On April 26, Commodity Futures Trading Commission (“CFTC”) Chairman Christopher Giancarlo and the agency’s Chief Economist Bruce Tuckman released a new white paper entitled Swaps Regulation Version 2.0: An Assessment of the Current Implementation of Reform and Proposals for Next Steps (the “White Paper” or “Swaps Regulation Version 2.0”). The White Paper does not set out a specific short-term agenda for the CFTC, as the Chairman has done in recent speeches. Rather, it presents a thoughtful assessment of real-world experience—including a review of available economic literature—during the four years of CFTC regulation of the swaps market pursuant to the Dodd-Frank Act.
The White Paper is premised on the view that the swaps regulatory regime that has developed in the wake of the financial crisis must do a better job of balancing systemic risk mitigation with healthy trading liquidity. Guided by that view, “Swaps Regulation Version 2.0” takes a broad perspective on where we are, how we got here, what is working, and what improvements are needed in five key areas of swap regulation: central counterparties, reporting, trade execution, swap dealer capital, and derivatives end-users.
Central Counterparties After noting the success of the Dodd-Frank Act’s clearing mandate in increasing the volume of swaps cleared through central counterparties (“CCPs”), the White Paper discusses the challenges surrounding CCPs, given their enhanced role in the global financial system as a result of that success. These challenges include assuring the safety and soundness of these newly enlarged CCPs, improving the transparency and predictability of CCP recovery plans in case they get into trouble, and the development of resolution plans by the CFTC and FDIC in the event that CCP recovery plans prove inadequate.
Reporting The White Paper touts the progress made to date in standardizing data nomenclature and reporting elements and protocols. It also identifies work remaining to be done in areas such as data verification and validation, so regulators can properly assess and quantify the counterparty credit risk of large banks and swap dealers. It then provides an intriguing glimpse into the future, where distributed-ledger technology, if appropriately developed, has the potential to make trade data reporting more accurate and reliable—at lower cost.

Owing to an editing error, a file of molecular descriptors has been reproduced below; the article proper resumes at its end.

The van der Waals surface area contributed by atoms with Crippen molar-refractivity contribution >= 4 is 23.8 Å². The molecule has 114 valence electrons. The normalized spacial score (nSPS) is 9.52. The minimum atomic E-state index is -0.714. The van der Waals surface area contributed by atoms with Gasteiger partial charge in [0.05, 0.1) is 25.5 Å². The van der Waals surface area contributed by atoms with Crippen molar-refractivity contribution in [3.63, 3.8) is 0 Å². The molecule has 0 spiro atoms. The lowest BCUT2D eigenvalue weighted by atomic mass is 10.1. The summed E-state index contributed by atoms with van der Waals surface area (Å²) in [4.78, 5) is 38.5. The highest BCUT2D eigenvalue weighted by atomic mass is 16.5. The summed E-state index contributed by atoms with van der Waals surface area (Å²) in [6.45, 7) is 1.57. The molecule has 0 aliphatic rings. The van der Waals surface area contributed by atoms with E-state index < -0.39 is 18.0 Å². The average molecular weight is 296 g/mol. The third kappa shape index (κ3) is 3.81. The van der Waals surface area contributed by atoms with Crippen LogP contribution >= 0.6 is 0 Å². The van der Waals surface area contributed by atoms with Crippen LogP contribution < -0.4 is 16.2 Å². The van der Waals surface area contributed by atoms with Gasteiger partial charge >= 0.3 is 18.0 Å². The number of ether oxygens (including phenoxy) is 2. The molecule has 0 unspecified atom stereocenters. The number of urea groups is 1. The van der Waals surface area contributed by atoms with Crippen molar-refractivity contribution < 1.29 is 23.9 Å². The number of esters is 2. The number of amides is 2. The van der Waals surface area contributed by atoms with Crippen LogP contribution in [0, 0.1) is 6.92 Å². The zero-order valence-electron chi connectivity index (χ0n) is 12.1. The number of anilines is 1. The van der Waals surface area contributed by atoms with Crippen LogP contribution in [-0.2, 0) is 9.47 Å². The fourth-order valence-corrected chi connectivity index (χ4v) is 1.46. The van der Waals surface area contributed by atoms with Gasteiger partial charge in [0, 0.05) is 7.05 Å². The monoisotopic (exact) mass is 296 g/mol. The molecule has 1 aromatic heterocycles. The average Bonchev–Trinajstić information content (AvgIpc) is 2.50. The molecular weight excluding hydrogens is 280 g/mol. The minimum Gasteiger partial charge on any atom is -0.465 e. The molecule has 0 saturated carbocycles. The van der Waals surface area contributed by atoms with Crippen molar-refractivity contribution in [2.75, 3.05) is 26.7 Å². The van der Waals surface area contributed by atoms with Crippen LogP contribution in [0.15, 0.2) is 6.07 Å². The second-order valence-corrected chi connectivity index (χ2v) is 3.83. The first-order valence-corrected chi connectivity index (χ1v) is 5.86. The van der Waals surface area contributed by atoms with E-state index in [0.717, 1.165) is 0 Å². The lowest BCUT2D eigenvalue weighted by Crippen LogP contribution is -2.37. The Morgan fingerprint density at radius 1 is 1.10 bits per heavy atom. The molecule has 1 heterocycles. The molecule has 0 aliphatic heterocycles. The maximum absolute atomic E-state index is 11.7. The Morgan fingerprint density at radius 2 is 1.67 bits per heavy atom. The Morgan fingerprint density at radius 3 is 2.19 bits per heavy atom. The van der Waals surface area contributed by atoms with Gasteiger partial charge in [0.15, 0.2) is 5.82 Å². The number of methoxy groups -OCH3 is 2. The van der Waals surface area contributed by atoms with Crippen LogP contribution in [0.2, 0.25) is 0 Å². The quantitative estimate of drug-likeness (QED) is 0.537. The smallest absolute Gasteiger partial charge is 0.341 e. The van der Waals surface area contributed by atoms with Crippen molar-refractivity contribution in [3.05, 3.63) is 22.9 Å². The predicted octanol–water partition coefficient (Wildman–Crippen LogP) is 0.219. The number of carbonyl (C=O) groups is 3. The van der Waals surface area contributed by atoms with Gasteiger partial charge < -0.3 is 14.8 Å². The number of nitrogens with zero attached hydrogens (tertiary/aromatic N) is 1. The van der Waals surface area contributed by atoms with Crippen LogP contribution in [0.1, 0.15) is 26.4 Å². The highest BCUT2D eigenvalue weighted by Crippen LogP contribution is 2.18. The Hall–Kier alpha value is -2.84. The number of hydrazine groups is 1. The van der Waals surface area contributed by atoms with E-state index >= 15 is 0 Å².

Trade Execution Here, the White Paper returns to a theme that Chairman Giancarlo has addressed before: his view that the CFTC’s flawed implementation of the Dodd-Frank Act trade execution mandate, by artificially limiting the available methods of execution on swap execution facilities (“SEFs”), has resulted in fragmented global trading liquidity and poor price discovery. The White Paper argues that the CFTC should permit flexible methods of trade execution on SEFs, while also raising the standards of conduct for professionals involved in SEF trading and expanding the universe of swaps subject to mandatory trading.
Swap Dealer Capital On a granular level, the White Paper urges the correction of problems it sees in current swap capital requirements: inappropriate reliance on notional amount to measure risk, insufficiently recognizing offsetting swap positions between pairs of counterparties, and insufficiently recognizing the risk-mitigation role of posted margin. At a higher level, though, it also urges regulators to rely more heavily on the internal risk models used by banks and their swap dealer affiliates.
Derivatives End-Users The White Paper implicitly concludes that the primary concerns of commercial end-users to the CFTC’s implementation of the Dodd-Frank Act have been satisfactorily addressed, as it focuses instead on financial end-users such as pension funds and insurance companies. It asserts that smaller financial end-users should be exempt from clearing and margin requirements based on a material swaps-exposure threshold, and that uncleared margin rules should be less prescriptive than currently written.
The White Paper candidly acknowledges the difficulties that will confront efforts to act upon some of its proposals—for example, the approaches of other regulators (both domestic and international) on issues that require regulatory harmonization. Yet, it must be remembered that our existing securities and futures regulatory frameworks did not arise overnight. “Swaps Regulation Version 2.0” provides a valuable “long view” to help focus the development of the swaps regulatory landscape in the years ahead.